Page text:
I am not just talking about Heisenberg Uncertainty. Rather, most observations of physical phenomena disturb the system being measured. I remember my father telling me not to check the air pressure in my bike tires so often, because each measurement caused some air to be lost. Later, working in electronics (in a time when the components were visible and manipulable by hand) I learned how to use a Wheatstone Bridge to measure DC voltage the most accurately, because it uses a counter-voltage to keep from bleeding extra current from the circuit. It is only good for very steady DC, of course. Thermometers change the temperature of the pot roast, but only a tiny bit; still the effect is not zero. But now imagine that you have half a million people whose livelihood depends on knowing the temperature in your pot roast, and they all insist on using their own thermometer. There won't be much left of the roast! THAT's what happened in October 1987.

The use of new tools changes the way markets work. What worked in September 1987 doesn't work today; what worked in 1997 or 2007 doesn't work now, and so forth. This pretty much negates the notion of an efficient market. It can only be efficient under two conditions:

- The traders have no supercomputers available.
- All traders are coldly rational.

The "efficient market" works like this: In comparatively quiet times, the asking price of a stock or whatever incorporates all the current knowledge about things that might affect its value in the future. To profit from trading that instrument, you either guess it might be underpriced, because of unknown or little-known information, or you try to learn something nobody else knows. The most common source of such knowledge is cadging or coercing it out of an insider, which happens a lot even though it is illegal. Quantitative analysis attempts to find patterns in price fluctuations that signal a change you can profit from. When someone finds a useful pattern, he or his company will profit from it for a while, until others catch on, then pretty soon everyone can do it, and the market is "efficient" again. So quants' work is a continual arms race. Thus, the tools used to test the market change the market.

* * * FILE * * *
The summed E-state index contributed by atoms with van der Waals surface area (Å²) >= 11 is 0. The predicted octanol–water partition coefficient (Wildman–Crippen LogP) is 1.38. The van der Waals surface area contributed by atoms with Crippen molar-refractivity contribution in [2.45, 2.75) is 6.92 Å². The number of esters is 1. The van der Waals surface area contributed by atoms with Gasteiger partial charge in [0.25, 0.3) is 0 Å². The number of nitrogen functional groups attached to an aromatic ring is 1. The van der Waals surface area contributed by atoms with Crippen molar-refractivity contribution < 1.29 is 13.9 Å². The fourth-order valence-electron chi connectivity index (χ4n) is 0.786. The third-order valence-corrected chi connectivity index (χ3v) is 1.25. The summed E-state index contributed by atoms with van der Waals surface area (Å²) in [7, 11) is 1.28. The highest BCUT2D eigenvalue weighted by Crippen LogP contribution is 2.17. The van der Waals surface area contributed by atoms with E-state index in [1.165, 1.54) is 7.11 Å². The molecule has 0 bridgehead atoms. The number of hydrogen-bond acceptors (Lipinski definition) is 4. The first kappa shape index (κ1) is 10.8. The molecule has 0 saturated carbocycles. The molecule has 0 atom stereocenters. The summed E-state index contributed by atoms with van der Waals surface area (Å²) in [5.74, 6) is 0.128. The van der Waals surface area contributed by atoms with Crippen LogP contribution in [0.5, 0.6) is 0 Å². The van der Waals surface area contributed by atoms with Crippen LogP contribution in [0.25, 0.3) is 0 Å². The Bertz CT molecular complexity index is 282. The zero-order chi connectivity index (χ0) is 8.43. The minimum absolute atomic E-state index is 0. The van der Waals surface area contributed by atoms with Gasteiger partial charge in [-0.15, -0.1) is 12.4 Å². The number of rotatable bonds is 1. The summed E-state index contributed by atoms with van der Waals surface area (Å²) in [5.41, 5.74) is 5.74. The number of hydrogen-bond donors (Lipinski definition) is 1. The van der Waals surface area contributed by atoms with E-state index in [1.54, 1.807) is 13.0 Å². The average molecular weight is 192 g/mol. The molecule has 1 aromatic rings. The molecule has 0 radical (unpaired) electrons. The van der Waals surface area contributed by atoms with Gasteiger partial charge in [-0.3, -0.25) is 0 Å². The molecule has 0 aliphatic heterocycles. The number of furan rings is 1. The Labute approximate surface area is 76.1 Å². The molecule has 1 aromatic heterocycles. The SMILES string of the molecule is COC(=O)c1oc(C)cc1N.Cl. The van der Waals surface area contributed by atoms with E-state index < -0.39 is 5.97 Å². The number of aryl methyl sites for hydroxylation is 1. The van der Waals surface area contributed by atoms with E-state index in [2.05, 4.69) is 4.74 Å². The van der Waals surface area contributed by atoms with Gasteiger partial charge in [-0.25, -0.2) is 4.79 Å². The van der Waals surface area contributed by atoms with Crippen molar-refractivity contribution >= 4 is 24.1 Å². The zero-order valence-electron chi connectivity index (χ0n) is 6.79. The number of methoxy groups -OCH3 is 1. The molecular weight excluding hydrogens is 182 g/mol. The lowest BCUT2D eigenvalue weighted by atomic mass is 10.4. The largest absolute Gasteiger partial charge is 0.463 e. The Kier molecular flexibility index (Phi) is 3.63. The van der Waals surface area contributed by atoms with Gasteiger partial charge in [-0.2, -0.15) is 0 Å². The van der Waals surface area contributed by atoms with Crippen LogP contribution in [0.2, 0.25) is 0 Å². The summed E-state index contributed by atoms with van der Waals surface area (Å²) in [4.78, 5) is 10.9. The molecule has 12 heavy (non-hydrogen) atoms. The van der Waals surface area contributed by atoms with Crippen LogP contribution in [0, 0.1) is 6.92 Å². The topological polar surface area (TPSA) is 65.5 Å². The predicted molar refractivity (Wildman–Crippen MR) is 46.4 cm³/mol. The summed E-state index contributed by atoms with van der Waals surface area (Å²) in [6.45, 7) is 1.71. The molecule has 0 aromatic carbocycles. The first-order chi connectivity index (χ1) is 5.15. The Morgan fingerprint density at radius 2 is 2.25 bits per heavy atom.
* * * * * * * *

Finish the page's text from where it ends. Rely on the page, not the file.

But the markets are not that efficient. In the medium term they might be, but the momentary trading picture is much more emotional, and tiny bits of information or rumor disguised as information can sway a trader's estimate of value. If that trader is influential, and others see him (usually male) make a move they didn't contemplate before, some will follow. It can cascade into a large market move, that might last a matter of an hour or less, but might last a day or more, and then there is the potential for quite a swing, either towards a bubble or a crash.

The fragility of any market lies in the tendency for all the quantitative trading firms to use the same models, or models based on the same math, with the same or very similar trigger points. Certain rules instituted after 1987 can calm the flurry to some extent, but the events of 2007 to early 2009 present a case in which the agony was simply drawn out over the space of more than a year, rather than taking place in a month or less.

With the contents of this book under my belt, I ask myself, "What is the ordinary investor to do?" We don't have supercomputers and armies of physics PhD's running sophisticated options evaluation software, trading 10-a-minute on our behalf. Dr. Weatherall doesn't tell us what to do. It isn't his business to do so. He is instead advocating for a kind of financial Manhattan Project to set an appropriate, physics-based replacement for the Consumer Price Index, whose flaws are politically grounded, very much on purpose (Oh, you thought it was objective?). As I said, his PhD's are still shiny and new. His next PhD needs to be in human nature, particularly the nature of the political human.

In the meantime, if you dare to invest in stocks, the advice of Will Rogers is still the best:

- Buy a stock.
- When it goes up, sell it.
- If it isn't going to go up, don't buy it.